Each Friday, the Heavy Table presents a new installment of Knife Skills, a culinary novel presented piece by piece as it’s written. If you’re uncomfortable with salty language, please be aware that characters regularly use words and phrases unacceptable in polite conversation. In the author’s imagination, some members of the food service industry have a tendency to swear. For previous and subsequent installments, visit the Heavy Table’s Fiction directory.
The End of The Silver Spoon(?)
posted at 23:11 by Elena Eckelman
Tonight was the last meal served at The Silver Spoon, and I was fortunate enough to be among those in the dining room. I’ve dissected every dish served at the restaurant, made my fair share of Italian gastronomic blunders, and been wowed, dazzled, bowled over, and blown away by dish after dish executed by the masterful hands of Chefs Bruno Latini and his peerless and irreplaceable American sidekick, Robert T. Robertson.
Chef Latini told a story tonight, about Naples. In World War II, when food ran short in the city, the people wasted nothing. No resource went untapped. That included the city’s celebrated aquarium, where in the days before the liberation of the city all of the tropical fish — regardless of strangeness — were prepared and consumed in fashions both rustic and elegant. Poor fish! Poor Naples! A welcome banquet for General Mark Clark — who had expressed a preference for fish — was a boiled manatee served with garlic sauce. It was presented on the menu, or so says Tuscan writer Curzio Malaparte, as “Siren mayonnaise with a border of coral.”
This episode — besides being shocking — makes two important points, Latini said. The first point is that the Italians are endlessly resourceful and inventive when it comes to food, and will recombine ingredients in an infinite variety of wonderful ways. The Silver Spoon teaches us how deep the cuisine is, and what a limited little slice of it we’ve sampled as Americans. The second point is that we are so fortunate — so “goddamn fortunate, so f***ing fortunate,” he actually said — to live in a time and place of such plenty that we can enjoy a restaurant as special as this one.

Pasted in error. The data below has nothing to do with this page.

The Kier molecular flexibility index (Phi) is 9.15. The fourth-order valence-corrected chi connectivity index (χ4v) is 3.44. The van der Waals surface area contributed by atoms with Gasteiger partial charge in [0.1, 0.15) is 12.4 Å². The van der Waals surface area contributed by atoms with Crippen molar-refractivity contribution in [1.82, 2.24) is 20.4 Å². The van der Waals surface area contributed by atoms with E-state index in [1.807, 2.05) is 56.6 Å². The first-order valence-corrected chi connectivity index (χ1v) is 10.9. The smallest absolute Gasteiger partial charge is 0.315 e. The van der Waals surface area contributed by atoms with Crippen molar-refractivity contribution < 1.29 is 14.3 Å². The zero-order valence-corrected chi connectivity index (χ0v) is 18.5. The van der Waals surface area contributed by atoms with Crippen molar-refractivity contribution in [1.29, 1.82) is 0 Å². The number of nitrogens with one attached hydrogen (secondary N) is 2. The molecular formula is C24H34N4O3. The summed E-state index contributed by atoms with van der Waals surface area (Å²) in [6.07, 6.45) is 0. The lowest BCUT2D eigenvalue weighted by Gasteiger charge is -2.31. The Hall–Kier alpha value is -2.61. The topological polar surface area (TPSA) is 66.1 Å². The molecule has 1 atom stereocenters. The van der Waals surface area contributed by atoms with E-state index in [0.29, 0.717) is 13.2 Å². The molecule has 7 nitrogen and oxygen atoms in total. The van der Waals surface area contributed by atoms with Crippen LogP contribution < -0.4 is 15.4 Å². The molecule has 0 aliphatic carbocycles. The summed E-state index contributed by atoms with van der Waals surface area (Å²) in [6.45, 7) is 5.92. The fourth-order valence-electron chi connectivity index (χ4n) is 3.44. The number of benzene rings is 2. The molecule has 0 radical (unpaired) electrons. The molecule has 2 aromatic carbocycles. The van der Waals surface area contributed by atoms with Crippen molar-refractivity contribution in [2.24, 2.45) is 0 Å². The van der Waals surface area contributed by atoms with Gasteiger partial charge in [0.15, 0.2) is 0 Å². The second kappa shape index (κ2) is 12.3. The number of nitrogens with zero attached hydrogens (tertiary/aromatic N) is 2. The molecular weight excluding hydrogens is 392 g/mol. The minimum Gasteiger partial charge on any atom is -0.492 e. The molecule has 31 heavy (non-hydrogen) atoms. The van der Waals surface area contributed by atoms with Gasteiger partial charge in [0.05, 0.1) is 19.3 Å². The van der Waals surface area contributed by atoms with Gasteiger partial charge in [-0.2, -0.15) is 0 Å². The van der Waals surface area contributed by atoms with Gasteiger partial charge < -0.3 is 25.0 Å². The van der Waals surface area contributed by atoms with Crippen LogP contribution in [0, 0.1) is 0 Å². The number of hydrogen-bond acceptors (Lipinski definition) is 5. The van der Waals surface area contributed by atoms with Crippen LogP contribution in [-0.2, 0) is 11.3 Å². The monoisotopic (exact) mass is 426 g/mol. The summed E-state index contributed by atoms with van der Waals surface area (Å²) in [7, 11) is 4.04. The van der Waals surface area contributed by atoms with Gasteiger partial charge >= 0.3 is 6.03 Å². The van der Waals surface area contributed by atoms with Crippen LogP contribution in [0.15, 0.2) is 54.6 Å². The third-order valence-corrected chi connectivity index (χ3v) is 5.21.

Latini asked Robertson to speak, and he refused. I think I’ll get in trouble for writing this, but I believe he may have been tearing up. Anyone who knows the chef would say that this is impossible, and the lighting was dim, so I can’t say for certain, but I think this six-month gastronomic odyssey has meant a lot to him.
And it meant a lot to at least some of the people in the room — the diplomatic corps, maybe not, but the servers and their families, and a number of Italian journalists and old ladies and clergy who were in the dining room seemed genuinely touched. I shouted out a question — so unlike me! if you know me, you know that this is unlike me! — “Any chance the restaurant will reopen with a limited menu? A different owner? But the same chefs?”
Latini shrugged, the Italian consulate guys seemed noncommittal but excited, and only Robertson seemed to shake his head and indicate it couldn’t happen. Maybe he just can’t deal with the prospect of going through it again? Perhaps he can’t settle down?
But of course onto the food! The final food! The last of my wonderful, fabulous, ever-changing, free, delicious, gorgeous-looking food!
We started with a Bavarese D’Ananas (a Pineapple Bavarois), a terrine made of pineapple, milk, heavy cream, and lemon juice, served with slices of Culatello di Zibello prosciutto. Heavenly! The terrine was light, almost floating off of the plate, not terribly sweet, just bright and juicy, complementing the depth and slight saltiness of the pork.
Next a Crema di Gamberi e Pomodori (Cream of Shrimp and Tomato Soup) that was buttery and comforting, with some of the most vividly fresh tasting shrimp that I’ve had in my life. I could not pry the name of the shrimp purveyor out of Robertson (come on, man, what do you have to lose!) but the shrimp were very small and delicate and rich in flavor.
Then Cestini di Calamaretti, Baby Squid in Baskets, little puff pastry pies filled with mussels, and eggs, and baby squid, and shallows, and garlic and parsley. It’s not clear how Latini and Robertson cram so much delicate flavor into what could be such a heavy dish, but, my God! One of these — to serve us one of these, just one stingy one of these, was cruel as hell! I am dog earring my copy of The Silver Spoon right now as I type this post, so that I can, myself, tomorrow, attempt to make these things, which are among the finest things served in this very fine restaurant.
I’d hoped for a pasta on this, our final evening, but was surprised that the big main course was a Brasato al Barolo — Braised Beef with Barolo. The meat, which had an almost cocoa-like undertone and a rich, wonderful supporting note of wine, practically melted in my mouth. This was a peasant stew, a simple, straightforward dish that could be made to sing if treated properly. And oh, it was treated properly.
Dessert was a Crostata Tutti Frutti (a Tutti Frutti Tart) with a glass of Moscato D’Asti. The tart, which turned upon fresh black currants, blueberries, apricots, kiwis, and raspberries for its flavor, was simple and bright, a wonderfully deft gesture to wrap up a fantastic last meal.
I will not embarrass Chefs Latini and Robertson with an A+ grade for tonight’s meal, for it was not perfect. We should have been served two Cestini di Calamaretti. But I will give them an A, a fine, distinguished grade worthy of two fine, distinguished cooks. Wherever either of them go in New Amsterdam, my tastebuds will follow. With great sadness and a great deal more affection, I say to both of them: arrivederci!